Reported in the February issue of BioTechniques, the scientists say that using the compound sodium boric acid in DNA electrophoresis may speed genetic discoveries. The scientists searched old literature and dozens of compounds to find one that could replace antiquated solutions used to conduct the electric current necessary to separate negatively charged DNA molecules, the building blocks of genetic code. In electrophoresis, DNA is fed through porous, jellylike slabs of sugar (also known as a 'DNA gel') to reveal the outlines of the code, with small DNA molecules crawling up the gel faster than less mobile larger particles as the current passes through.
Like the two poles on a battery, the difference in the positive and negative charges represents a voltage. "DNA just needs to know it's in a voltage and it will move," says Scott Kern, M.D., professor of oncology and pathology at the Johns Hopkins Kimmel Cancer Center. "So, the most important feature of a solution in electrophoresis is its ability to carry a voltage."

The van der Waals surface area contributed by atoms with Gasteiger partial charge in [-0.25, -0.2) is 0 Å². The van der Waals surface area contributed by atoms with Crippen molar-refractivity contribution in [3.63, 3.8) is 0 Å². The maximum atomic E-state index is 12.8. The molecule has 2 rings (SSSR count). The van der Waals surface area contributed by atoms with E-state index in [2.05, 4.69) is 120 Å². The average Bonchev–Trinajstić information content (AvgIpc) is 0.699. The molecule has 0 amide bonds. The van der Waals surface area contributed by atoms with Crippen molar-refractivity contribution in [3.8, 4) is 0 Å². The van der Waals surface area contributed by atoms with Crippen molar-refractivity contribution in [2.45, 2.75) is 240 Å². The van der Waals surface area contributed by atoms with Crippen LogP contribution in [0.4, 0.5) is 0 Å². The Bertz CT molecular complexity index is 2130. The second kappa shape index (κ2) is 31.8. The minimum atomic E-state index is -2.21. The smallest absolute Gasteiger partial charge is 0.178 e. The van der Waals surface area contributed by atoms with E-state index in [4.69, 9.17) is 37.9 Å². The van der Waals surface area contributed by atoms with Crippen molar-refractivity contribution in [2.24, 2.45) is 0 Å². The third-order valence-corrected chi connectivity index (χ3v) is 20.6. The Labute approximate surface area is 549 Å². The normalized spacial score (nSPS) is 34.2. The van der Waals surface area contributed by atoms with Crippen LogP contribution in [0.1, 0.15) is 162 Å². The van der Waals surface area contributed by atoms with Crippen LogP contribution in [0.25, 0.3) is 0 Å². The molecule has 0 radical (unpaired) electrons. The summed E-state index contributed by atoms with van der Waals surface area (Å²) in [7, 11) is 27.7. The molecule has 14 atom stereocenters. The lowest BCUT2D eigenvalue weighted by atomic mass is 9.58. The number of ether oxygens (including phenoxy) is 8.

Solutions historically used for DNA electrophoresis are called Tris-acetic acid-disodium EDTA (TAE) and Tris-boric acid-disodium EDTA (TBE). For 30 years, scientists have mistakenly assumed these solutions were good conductors and 'buffers.' Buffers serve to reduce acidity or pH and were used for protein electrophoresis in the 1950s. They are still used today and work well in protein electrophoresis because pH balance is important for separating proteins, which in their natural state carry an unpredictable charge.
However, Kern and postdoctoral fellow Jonathan Brody conducted experiments demonstrating that TBE and TAE provide only some buffering --
Contact: Vanessa Wasta
Johns Hopkins Medical Institutions